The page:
In a world beset by record–breaking temperatures and storms, air pollution is also a major contributor to global warming and the climate change phenomena feared across the globe. Aside from greenhouse gases such as carbon dioxide, black carbon is also among the culprits in gradually rising average temperatures.
But unlike greenhouse gases which stay in the atmosphere for up to 40 years, black carbon only lasts for several weeks to around a month or more. Reducing black carbon emissions will have an immediate effect on the overall composition of the atmosphere, helping to mitigate global warming.
Still, while most measurements can only identify how much particulate matter there is in the air, few are capable of classifying the pollutants in the air, let alone objectively able to trace their origins. The varieties of sources make it impossible to simply collect and weigh the air particulates and draw conclusions – and this is where nuclear applications come in.
As part of its studies on the application of nuclear and nuclear-related analytical techniques in multi-elemental data and analysis, PNRI engages in air pollution source identification and apportionment studies which aim to determine what the sources of pollution are, how much is the contribution of each pollutant and where these are coming from. PNRI’s Nuclear Analytical Techniques Application Section performs multi-elemental and non-destructive analysis of samples faster than conventional methods.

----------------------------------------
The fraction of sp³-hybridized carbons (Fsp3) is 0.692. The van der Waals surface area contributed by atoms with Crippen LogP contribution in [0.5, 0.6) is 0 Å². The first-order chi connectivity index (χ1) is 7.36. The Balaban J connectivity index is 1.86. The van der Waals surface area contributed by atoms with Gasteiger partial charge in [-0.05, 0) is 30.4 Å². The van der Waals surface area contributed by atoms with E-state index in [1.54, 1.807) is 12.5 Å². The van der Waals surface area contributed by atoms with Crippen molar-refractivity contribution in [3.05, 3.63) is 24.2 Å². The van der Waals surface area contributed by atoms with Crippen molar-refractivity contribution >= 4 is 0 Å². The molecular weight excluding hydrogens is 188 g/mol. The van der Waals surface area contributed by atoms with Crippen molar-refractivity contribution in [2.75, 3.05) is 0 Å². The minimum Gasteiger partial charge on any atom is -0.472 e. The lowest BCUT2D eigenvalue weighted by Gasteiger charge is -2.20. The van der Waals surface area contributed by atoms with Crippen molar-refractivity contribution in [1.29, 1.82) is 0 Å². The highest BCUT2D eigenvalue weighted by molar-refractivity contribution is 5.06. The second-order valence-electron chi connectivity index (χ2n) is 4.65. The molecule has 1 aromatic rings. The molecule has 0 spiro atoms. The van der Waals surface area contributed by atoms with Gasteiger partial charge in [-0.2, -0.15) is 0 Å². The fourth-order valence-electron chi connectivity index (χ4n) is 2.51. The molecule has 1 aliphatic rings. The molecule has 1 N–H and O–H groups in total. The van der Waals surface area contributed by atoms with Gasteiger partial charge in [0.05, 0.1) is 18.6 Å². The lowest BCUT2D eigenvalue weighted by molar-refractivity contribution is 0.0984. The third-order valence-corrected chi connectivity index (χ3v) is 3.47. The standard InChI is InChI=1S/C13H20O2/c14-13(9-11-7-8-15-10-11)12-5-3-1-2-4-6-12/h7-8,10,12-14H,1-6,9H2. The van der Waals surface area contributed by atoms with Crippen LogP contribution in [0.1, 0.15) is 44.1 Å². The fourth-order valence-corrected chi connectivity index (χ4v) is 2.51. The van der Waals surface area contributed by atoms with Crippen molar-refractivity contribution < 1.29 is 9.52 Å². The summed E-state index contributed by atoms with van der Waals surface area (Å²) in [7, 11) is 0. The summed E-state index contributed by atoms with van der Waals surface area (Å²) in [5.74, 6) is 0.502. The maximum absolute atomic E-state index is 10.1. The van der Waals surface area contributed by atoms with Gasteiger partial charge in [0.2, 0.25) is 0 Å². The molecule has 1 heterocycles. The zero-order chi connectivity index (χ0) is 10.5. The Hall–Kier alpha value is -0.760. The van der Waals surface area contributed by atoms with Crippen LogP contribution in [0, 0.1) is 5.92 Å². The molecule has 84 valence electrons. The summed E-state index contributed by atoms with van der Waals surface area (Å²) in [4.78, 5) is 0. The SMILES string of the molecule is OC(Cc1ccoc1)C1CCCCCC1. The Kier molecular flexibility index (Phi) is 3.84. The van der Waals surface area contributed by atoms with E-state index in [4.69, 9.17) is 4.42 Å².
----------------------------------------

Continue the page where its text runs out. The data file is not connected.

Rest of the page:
In cooperation with the Department of Environment and Natural Resources – Environmental Management Bureau (DENR-EMB) and the Australian Nuclear Science and Technology Organisation (ANSTO), PNRI used Gent Samplers to collect air particulates twice a week in five air polluton monitoring stations in Quezon City, Valenzuela, Mandaluyong, Pasig, and Bulacan.
To identify the sources of air pollutants and how much each contributes to the pollution, PNRI uses receptor modeling to trace the pollutants from the environment to the source. PNRI scientists are also able to trace the path of pollutants by analyzing wind direction for particulates carried into the air.